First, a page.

It was All Innocent, I Swear

Naxcivan Travel Blog

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One of the hardest things to get used to here is how something very innocent in the US is considered something entirely different here.

I was leaving the university yesterday when one of my students was leaving with one of her friends.  I am pretty sure this student, who I will call S. to protect her identity, has a crush on me.  This is one thing that I will say that I do like about this area is that most people judge an individual based upon who they are as opposed with what they may own or their outward appearance.  I will openly admit that I am no Brad Pitt and far from it.  I am probably closer to Gilbert Godfrey in my physical appearance.  Granted, I do seem rich in comparison to most people who live here, but I try not flaunt my salary or my possessions other than my MacBook Pro, but I use that all of the time in class.  All I try to do is teach, listen to my students, learn about their culture and be nice.  I seem to have a lot of female students who have crushes on me.  A friend told me that it was because I am very nice and polite, but I also know that it helps to be the only American living in Naxcivan.  

S. is the fair maiden of Naxcivan.  She is the one girl at the university that every guy seems to like.  Usually, some guy will tell me that there is a girl in my second course whom they like.  I merely ask is it is S.  They all act shocked like I know something or their affections for her are so overt that is noticable to everyone.  I think she could pass for Angelina Jolie’s younger sister or perhaps cousin.  On the other hand, she is very sweet and kind.   While she does not publicly broadcast her good deeds, she has told me about how she helps elderly women who have no family to tend to them in strict confidence.  She also admitted to buying them food.  When I tried to contribute 10 manats for additional nutritional substance for these ladies, she refused to take my money.   I tried the argument of “I can’t help out my 94 year old grandmother, so take my manats” and “so, what you’re saying my money is not good enough” to no avail.   I eventually wadded up the money and shoved it into her purse, telling her it was in her purse and there were no givebacks.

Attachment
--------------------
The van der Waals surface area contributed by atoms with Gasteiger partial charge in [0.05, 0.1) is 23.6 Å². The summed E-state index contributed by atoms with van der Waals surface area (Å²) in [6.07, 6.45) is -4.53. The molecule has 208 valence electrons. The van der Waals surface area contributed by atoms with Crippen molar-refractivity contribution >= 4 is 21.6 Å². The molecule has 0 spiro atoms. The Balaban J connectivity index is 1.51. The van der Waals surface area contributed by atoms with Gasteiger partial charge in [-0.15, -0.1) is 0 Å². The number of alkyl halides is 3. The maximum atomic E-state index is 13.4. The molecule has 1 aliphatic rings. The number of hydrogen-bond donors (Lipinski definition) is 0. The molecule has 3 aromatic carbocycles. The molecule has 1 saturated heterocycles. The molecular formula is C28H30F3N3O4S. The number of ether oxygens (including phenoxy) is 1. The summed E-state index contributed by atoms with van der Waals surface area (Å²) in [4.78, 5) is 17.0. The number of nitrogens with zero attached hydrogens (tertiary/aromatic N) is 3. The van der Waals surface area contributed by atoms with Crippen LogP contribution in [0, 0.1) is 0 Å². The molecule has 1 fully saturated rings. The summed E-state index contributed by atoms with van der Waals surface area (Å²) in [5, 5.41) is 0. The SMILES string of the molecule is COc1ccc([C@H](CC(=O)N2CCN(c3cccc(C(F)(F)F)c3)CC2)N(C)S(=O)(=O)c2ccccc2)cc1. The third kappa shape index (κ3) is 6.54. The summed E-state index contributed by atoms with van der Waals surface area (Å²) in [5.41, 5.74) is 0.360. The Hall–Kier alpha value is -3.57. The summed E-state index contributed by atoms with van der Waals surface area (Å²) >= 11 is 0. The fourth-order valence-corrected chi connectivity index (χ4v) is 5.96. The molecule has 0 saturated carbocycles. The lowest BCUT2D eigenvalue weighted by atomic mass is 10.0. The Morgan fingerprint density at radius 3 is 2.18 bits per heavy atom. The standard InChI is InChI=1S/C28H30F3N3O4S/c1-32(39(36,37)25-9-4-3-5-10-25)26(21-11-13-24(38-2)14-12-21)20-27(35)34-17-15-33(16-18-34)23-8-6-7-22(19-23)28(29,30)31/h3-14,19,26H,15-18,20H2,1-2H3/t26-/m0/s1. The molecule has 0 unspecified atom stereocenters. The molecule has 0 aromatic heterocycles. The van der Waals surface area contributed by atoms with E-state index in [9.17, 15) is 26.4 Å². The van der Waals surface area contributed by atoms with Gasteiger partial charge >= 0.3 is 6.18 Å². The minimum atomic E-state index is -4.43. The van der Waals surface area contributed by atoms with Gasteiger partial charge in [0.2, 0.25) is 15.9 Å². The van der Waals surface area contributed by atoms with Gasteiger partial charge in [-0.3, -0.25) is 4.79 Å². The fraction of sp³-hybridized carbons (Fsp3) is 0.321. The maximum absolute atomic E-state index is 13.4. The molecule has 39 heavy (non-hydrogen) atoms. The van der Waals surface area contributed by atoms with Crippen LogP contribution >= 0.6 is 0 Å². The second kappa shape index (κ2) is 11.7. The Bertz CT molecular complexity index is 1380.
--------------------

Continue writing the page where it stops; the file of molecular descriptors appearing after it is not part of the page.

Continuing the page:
For S., with her beauty and kindness comes a price.  Guys follow her wherever she goes.  It is creepy.  They wait for her at the entranceway to the university.  They wait for her at the bottom of the stairs as she ascends to her classes.  They wait for her at the top of the stairs.  They wait for her at the end of the day.  Each time, they follow her rarely saying anything.  In the West, we call it stalking and the police are called.  Here, nothing is done.

As S., her friend and I walked down the pathway of the university; we are followed by a bevy of her admirers.  We ignore them and just talk.  We talked about her creating a conference on Nagorno-Karabakh, an area of Azerbaijan that is currently under Armenia control and her hometown.  She smiled and told me, “Before you came here, I felt like I was in the dark and could not find my way out.”

I replied, “You had it within you all of the time, all I did was light a candle.”

Her smile grew bigger and she said, “Yes, but you were the only one who did.  Everyone else just tells me they will take care of everything.  You are the only one who has ever tried to help me.  I think God sent you here to help me.”